Having embarked on a plan to improve quality and relationships with its suppliers, General Motors is also reassessing the way it sources parts from, possibly looking to decrease the amount of suppliers with whom it does business while bringing work in-house.
“Engineering and purchasing are going through every commodity and assessing sourcing with an eye to bringing it inside,” GM vice president of global purchasing Grace Lieblein recently told reporters at an industry function. “We’re looking at where it makes sense.”
Ms. Lieblein brings a unique perspective to the purchasing role, having risen through the product development ranks rather than the purchasing side of the business to come to her current position. In that regard, an engineering viewpoint might allow for a more effective integration of parts sourcing operations by being familiar with the details of the automotive design and engineering processes — whether said sourcing occurs by purchasing or by developing the parts internally.
On the purchasing side, Ms. Lieblein and her team are working to bring suppliers into the process before parts are even designed. Previously, GM furnished suppliers with a statement of requirements that needed to be met. Today, the automaker is “engaging suppliers before we start designing parts.” Similar to a mutually-beneficial partnership, it’s this close collaboration between GM and suppliers that’s highly influenced by a healthy relationship — one that GM is doing its best to enhance by deploying 200 engineers on a global level to work with suppliers in the field.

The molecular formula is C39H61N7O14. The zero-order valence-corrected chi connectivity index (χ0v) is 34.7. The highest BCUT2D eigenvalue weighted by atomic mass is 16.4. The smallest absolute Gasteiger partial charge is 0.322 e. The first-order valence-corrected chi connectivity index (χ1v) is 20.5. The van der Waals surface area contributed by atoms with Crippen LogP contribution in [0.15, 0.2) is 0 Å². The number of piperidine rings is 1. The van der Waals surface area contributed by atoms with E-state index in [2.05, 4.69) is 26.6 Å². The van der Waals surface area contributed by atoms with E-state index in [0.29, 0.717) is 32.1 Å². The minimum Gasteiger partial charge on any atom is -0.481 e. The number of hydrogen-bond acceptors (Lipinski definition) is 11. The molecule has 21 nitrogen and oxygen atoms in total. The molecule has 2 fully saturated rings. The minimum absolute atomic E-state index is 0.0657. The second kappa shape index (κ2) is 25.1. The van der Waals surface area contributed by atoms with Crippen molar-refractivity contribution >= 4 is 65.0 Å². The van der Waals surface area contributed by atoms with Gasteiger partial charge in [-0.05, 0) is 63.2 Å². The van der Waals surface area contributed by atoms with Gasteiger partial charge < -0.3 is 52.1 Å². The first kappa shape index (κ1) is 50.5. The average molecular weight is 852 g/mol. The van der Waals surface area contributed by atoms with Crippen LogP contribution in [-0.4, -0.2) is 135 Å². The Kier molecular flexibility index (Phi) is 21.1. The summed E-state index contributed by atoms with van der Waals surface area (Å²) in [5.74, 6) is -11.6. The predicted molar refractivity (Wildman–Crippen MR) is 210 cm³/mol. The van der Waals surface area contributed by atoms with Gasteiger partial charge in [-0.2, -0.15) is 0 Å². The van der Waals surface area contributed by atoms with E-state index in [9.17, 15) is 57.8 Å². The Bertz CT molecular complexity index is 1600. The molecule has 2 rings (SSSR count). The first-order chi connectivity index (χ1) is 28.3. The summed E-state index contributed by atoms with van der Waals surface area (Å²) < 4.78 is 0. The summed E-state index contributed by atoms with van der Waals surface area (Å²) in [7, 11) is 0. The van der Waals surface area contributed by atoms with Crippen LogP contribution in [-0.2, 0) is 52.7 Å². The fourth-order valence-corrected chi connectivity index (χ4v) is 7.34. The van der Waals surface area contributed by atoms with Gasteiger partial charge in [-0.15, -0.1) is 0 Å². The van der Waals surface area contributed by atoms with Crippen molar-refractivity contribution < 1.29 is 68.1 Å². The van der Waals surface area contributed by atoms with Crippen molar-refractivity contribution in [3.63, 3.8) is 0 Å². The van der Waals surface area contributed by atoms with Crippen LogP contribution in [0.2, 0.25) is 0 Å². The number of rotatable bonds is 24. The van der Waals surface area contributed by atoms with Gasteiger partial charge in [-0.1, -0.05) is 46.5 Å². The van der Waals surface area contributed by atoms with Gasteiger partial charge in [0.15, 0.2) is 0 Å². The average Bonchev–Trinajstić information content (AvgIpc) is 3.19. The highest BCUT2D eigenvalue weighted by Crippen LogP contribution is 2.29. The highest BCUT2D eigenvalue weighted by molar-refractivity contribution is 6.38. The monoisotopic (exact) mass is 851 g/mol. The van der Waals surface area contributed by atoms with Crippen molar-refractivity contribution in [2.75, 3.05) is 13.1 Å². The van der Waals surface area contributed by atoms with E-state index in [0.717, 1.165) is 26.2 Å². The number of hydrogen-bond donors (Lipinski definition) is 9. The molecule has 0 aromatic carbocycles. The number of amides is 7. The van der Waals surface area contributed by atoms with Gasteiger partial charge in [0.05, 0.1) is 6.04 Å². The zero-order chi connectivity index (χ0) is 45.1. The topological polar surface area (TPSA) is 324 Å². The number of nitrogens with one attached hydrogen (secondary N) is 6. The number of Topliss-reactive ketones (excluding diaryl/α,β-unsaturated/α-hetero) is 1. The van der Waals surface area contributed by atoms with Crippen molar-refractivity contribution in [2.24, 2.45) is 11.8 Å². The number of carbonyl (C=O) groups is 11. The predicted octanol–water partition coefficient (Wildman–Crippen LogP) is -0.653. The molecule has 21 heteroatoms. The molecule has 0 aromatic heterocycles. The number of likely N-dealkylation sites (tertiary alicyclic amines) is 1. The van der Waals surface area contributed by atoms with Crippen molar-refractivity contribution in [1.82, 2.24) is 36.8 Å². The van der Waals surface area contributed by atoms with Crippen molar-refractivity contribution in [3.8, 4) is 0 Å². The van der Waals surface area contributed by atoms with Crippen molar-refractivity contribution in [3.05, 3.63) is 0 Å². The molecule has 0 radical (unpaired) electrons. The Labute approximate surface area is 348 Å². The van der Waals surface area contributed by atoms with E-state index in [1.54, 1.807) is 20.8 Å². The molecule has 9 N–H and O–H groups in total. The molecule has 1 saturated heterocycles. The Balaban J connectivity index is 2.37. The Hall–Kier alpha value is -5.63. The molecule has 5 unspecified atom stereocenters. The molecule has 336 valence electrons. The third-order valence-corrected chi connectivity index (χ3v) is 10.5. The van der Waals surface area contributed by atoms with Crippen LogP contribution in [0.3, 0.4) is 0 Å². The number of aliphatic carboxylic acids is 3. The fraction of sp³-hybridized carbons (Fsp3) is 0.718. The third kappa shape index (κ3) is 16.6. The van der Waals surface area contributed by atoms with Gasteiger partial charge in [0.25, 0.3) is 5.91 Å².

Some industry analysts, however, believe that The General would be better off if it made the majority of the parts it uses in its vehicles itself — much like key competitors, namely Volkswagen, already do today. Such a model, for which GM arguably has sufficient business scale, could result in greater control and thus quality during the development, manufacturing, and subsequent troubleshooting and support stages, while being more profitable for the automaker in the long term.
The implementation of such a strategy, however, would require GM to significantly increase its internal parts design and engineering efforts, a move for which good timing seems to be of the essence.